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City Council poised to help cabdrivers without raising fares

Chicago taxicab fares have been frozen since 2005 — and that’s where they’ll stay, even though cabdrivers say they need all the help they can get in the fight for survival against ride-sharing.

The City Council is poised to make certain of it Wednesday by approving Mayor Rahm Emanuel’s plan to boost the annual income of struggling Chicago cabdrivers by up to $8,000, without raising fares.

Instead of raising Chicago cab fares that currently rank No. 32 among big cities, the mayor’s plan calls for the city to create a centralized dispatch system using a “universal taxi smartphone application” akin to ride-sharing.

Lease rates, fines and credit card transaction fees that gobble up driver income would also be dramatically reduced.

Many of the ideas originated with the taxicab industry after hard-fought negotiations over a ride-sharing ordinance that, cabbies insist, does not go far enough to level the playing field that has siphoned away their business.

“I don’t believe in raising fares on the consumer. I believe in finding reforms and efficiencies and doing the tough things that the bureaucracy used to impose costs on folks. That’s where the savings are,” Emanuel said on the day he introduced the ordinance.

“The taxi industry brought up some ideas. So we rolled up our sleeves, put pencil to paper. We have found savings in the regulations and reforms that will go to their bottom line so they’ll make more money, improve competition city-wide so all consumers win. And did it without raising the fare. I consider that a win-win. That’s why we’re not gonna raise fares. We’re not gonna put the burden on the consumer when we can ask the bureaucracy to shape up.”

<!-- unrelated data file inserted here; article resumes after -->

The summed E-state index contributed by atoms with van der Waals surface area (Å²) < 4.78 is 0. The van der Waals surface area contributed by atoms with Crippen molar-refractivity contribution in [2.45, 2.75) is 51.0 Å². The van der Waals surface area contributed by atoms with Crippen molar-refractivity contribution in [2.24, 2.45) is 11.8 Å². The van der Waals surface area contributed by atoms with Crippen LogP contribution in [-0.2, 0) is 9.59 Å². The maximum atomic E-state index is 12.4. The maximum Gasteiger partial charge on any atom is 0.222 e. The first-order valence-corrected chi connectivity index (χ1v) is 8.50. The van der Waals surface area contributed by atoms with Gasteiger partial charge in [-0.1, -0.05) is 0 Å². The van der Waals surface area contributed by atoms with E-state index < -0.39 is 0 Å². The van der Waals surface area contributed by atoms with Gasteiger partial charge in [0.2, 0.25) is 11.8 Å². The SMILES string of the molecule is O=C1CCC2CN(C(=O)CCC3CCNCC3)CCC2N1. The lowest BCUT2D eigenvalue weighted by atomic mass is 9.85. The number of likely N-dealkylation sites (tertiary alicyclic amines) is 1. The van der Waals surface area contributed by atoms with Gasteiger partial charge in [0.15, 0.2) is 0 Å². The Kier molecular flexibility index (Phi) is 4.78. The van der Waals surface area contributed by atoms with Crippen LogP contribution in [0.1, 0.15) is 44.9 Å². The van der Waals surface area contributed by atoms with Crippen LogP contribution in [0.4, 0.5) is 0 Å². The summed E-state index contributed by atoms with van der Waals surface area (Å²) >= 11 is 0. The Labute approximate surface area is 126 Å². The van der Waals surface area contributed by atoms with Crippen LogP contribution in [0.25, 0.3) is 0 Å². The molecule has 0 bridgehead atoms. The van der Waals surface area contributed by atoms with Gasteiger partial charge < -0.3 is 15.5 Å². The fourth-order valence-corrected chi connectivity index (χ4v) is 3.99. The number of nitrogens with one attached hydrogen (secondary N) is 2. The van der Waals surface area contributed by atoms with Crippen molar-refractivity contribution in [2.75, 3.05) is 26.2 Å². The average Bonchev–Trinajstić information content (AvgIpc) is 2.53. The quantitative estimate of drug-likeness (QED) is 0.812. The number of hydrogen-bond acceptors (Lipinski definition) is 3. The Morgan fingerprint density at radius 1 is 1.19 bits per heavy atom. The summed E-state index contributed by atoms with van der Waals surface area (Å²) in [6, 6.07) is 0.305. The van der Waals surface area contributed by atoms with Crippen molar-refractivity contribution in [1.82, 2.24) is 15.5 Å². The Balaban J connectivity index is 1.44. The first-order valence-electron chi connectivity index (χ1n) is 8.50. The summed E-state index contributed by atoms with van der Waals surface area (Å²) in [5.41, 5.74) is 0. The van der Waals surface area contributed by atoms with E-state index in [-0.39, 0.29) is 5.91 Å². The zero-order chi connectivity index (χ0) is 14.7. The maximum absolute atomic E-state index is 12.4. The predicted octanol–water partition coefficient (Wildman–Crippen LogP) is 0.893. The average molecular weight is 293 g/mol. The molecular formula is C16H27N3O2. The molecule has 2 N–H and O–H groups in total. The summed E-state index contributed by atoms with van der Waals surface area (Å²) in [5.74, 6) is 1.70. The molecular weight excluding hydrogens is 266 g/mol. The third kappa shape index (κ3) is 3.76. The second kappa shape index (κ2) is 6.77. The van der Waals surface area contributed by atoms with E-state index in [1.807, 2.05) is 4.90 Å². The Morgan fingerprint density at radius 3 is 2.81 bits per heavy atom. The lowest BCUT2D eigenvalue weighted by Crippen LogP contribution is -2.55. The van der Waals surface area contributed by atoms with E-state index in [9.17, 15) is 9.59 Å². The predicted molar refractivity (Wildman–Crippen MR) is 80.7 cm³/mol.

Earlier this week, cabdrivers filled the City Council chambers and applauded the long-sought financial relief. Some said they were afraid of a fare hike because it could make them even easier for ride-sharing drivers to under-cut them.

“Cabdrivers have too long been treated as second-class citizens — even to the extreme point of being treated as criminals when we’re picking up and dropping off our passengers. We are struggling to keep our heads up underneath a system that is inherently unfair, unjust and…cruel,” said Cheryl Miller, a 20-year veteran cabbie.

“Vaguely and ambigulously-worded regulations more designed to elicit citations as opposed to promoting public safety create a hostile, predatory environment. This ordinance would not only provide drivers with much-needed economic relief through lease reduction rates and reduced credit card fees. It will also create a process for reforming the unfair rules and fines . . . We are just looking for equal treatment, and the city is finally listening to us.”

Tracey Abman, associate director of AFSCME Council 31, predicted that the mayor’s reforms would add $5,000 to $8,000 a year to the average cabbie’s bottom line. That’s even though she was hoping for even “greater savings” on lease rates.

Only the United Taxidrivers Community Council was willing to look a gift horse in the mouth.